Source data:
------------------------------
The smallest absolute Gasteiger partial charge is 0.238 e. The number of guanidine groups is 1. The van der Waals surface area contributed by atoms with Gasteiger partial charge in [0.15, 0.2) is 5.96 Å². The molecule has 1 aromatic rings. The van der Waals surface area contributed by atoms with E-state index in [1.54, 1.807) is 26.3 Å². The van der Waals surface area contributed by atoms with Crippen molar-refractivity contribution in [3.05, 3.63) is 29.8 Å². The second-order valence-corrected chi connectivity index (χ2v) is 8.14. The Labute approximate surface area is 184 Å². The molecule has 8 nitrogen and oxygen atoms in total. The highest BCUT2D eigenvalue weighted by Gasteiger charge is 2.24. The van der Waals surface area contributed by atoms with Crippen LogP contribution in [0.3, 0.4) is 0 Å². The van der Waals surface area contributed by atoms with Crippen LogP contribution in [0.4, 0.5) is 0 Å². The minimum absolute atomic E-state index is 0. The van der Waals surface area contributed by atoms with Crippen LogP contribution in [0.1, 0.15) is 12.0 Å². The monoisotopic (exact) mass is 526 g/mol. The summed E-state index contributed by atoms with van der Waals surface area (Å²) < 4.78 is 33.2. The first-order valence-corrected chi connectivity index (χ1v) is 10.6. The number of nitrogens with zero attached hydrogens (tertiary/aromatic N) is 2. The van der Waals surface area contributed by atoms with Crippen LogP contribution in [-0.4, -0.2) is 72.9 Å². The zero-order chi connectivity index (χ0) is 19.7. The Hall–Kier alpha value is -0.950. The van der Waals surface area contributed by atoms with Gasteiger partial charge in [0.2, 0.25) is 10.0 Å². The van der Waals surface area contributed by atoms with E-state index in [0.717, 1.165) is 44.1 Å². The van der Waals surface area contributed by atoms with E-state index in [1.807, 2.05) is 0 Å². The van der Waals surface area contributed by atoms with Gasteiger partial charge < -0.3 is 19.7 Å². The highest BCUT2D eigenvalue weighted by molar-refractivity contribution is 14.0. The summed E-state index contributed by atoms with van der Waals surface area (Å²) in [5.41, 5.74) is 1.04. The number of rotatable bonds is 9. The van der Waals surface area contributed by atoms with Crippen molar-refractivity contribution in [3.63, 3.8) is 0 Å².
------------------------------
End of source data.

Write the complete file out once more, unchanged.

The smallest absolute Gasteiger partial charge is 0.238 e. The number of guanidine groups is 1. The van der Waals surface area contributed by atoms with Gasteiger partial charge in [0.15, 0.2) is 5.96 Å². The molecule has 1 aromatic rings. The van der Waals surface area contributed by atoms with E-state index in [1.54, 1.807) is 26.3 Å². The van der Waals surface area contributed by atoms with Crippen molar-refractivity contribution in [3.05, 3.63) is 29.8 Å². The second-order valence-corrected chi connectivity index (χ2v) is 8.14. The Labute approximate surface area is 184 Å². The molecule has 8 nitrogen and oxygen atoms in total. The highest BCUT2D eigenvalue weighted by Gasteiger charge is 2.24. The van der Waals surface area contributed by atoms with Crippen LogP contribution in [0.3, 0.4) is 0 Å². The van der Waals surface area contributed by atoms with Crippen LogP contribution in [0.4, 0.5) is 0 Å². The minimum absolute atomic E-state index is 0. The van der Waals surface area contributed by atoms with Crippen LogP contribution in [0.1, 0.15) is 12.0 Å². The monoisotopic (exact) mass is 526 g/mol. The summed E-state index contributed by atoms with van der Waals surface area (Å²) < 4.78 is 33.2. The first-order valence-corrected chi connectivity index (χ1v) is 10.6. The number of nitrogens with zero attached hydrogens (tertiary/aromatic N) is 2. The van der Waals surface area contributed by atoms with Crippen LogP contribution in [-0.4, -0.2) is 72.9 Å². The zero-order chi connectivity index (χ0) is 19.7. The Hall–Kier alpha value is -0.950. The van der Waals surface area contributed by atoms with Gasteiger partial charge in [0.2, 0.25) is 10.0 Å². The van der Waals surface area contributed by atoms with E-state index in [0.717, 1.165) is 44.1 Å². The van der Waals surface area contributed by atoms with E-state index in [1.807, 2.05) is 0 Å². The van der Waals surface area contributed by atoms with Gasteiger partial charge < -0.3 is 19.7 Å². The highest BCUT2D eigenvalue weighted by molar-refractivity contribution is 14.0. The summed E-state index contributed by atoms with van der Waals surface area (Å²) in [5.41, 5.74) is 1.04. The number of rotatable bonds is 9. The van der Waals surface area contributed by atoms with Crippen molar-refractivity contribution in [3.63, 3.8) is 0 Å².